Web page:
To effectively treat patients diagnosed with drug-resistant (DR) tuberculosis (TB) and protect the population from further transmission of this infectious disease, an uninterrupted supply of quality-assured (QA), second-line anti-TB drugs (SLDs) is necessary. Patients diagnosed with multidrug-resistant tuberculosis (MDR TB)—a disease caused by strains of Mycobacterium tuberculosis (M.tb.) resistant to two primary TB drugs (isoniazid and rifampicin)—face lengthy treatment regimens of 2 years or more with daily, directly observed treatment (DOT) with SLDs that are less potent, more toxic, and more expensive than those used to treat drug-susceptible TB. From 2000 to 2009, only 0.2-0.5 percent of the estimated 5 million MDR TB cases globally were treated with drugs of known quality and in programs capable of delivering appropriate care (Keshavjee, 2012). The vast majority of MDR TB patients either died from lack of treatment or contributed to the spread of MDR TB in their communities. A strengthened global supply chain for SLDs could save lives by consistently delivering high quality medicines to more of the people who need them.
This public workshop explored innovative solutions to the problem of how to get the right SLDs for MDR TB to people who critically need them. More specifically, the workshop examined current problems and potential opportunities for coordinated international efforts to ensure that a reliable and affordable supply of high-quality SLDs is available. Developing and Strengthening the Global Supply Chain for Second-Line Drugs for Multidrug-Resistant Tuberculosis: Workshop Summary covers the objectives of the workshop, which were to review:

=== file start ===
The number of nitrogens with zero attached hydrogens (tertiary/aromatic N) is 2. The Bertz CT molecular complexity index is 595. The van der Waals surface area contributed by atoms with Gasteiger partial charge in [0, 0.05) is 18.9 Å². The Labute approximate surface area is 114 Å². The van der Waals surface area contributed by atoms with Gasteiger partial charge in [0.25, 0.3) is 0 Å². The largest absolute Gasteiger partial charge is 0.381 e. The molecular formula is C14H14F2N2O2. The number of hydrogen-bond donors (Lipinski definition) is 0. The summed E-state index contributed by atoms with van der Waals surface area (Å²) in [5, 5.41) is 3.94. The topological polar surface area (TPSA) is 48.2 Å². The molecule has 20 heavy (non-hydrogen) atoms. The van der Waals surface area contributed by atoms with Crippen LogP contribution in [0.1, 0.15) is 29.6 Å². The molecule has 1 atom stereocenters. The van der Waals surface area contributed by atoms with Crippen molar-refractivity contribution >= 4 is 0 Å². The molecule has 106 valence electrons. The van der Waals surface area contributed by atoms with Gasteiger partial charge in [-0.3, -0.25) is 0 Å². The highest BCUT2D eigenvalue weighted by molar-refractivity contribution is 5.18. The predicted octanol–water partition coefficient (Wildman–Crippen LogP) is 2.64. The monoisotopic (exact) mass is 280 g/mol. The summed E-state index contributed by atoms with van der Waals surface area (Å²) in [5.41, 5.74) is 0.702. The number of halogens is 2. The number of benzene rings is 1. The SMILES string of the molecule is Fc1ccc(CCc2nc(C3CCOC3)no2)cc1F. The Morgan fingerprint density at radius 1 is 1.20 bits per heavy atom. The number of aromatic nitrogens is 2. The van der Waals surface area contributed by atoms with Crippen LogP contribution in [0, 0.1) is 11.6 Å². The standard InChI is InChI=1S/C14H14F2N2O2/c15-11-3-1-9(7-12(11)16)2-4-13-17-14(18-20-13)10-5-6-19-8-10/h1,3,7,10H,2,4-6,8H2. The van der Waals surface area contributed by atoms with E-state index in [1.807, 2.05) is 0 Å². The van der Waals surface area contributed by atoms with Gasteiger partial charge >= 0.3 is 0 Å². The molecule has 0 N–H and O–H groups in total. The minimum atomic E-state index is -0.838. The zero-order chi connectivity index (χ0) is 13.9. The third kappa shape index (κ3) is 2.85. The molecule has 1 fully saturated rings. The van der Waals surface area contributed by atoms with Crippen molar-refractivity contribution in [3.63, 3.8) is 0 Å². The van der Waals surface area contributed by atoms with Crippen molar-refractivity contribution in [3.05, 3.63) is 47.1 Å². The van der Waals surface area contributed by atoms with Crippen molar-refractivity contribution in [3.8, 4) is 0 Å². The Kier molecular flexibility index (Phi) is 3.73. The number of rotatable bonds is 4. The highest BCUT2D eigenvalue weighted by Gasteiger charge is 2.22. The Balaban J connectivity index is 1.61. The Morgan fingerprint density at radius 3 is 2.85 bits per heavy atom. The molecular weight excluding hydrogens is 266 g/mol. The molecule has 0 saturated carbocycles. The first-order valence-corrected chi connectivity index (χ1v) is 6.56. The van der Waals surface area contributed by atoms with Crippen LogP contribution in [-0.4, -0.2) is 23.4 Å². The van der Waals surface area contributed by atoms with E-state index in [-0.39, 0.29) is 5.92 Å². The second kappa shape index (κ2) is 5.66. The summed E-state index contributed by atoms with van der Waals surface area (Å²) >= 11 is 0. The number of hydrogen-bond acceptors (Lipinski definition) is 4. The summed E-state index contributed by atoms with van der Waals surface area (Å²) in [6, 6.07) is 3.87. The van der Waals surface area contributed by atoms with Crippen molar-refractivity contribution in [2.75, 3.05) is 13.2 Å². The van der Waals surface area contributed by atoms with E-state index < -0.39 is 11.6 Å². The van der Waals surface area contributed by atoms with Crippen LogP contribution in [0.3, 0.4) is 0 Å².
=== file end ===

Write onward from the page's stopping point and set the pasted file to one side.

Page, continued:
-To what extent and in what ways current mechanisms are or are not effectively accomplishing what is needed, including consideration of bottlenecks.
-The advantages and disadvantages of centralization in the management of the global drug supply chain, and potential decentralized approaches to improve operations of the supply chain.
-What can be learned from case studies and examples from other diseases (e.g., the Affordable Medicines Facility-malaria (AMFm) and the U.S. President's Emergency Plan for AIDS Relief [PEPFAR])
- The current allocation of responsibilities and roles of the private (including industry and nonprofit public health organizations) and public sectors, and examination of opportunities for enhancing and optimizing collaboration
-Identification of potential innovative solutions to the problem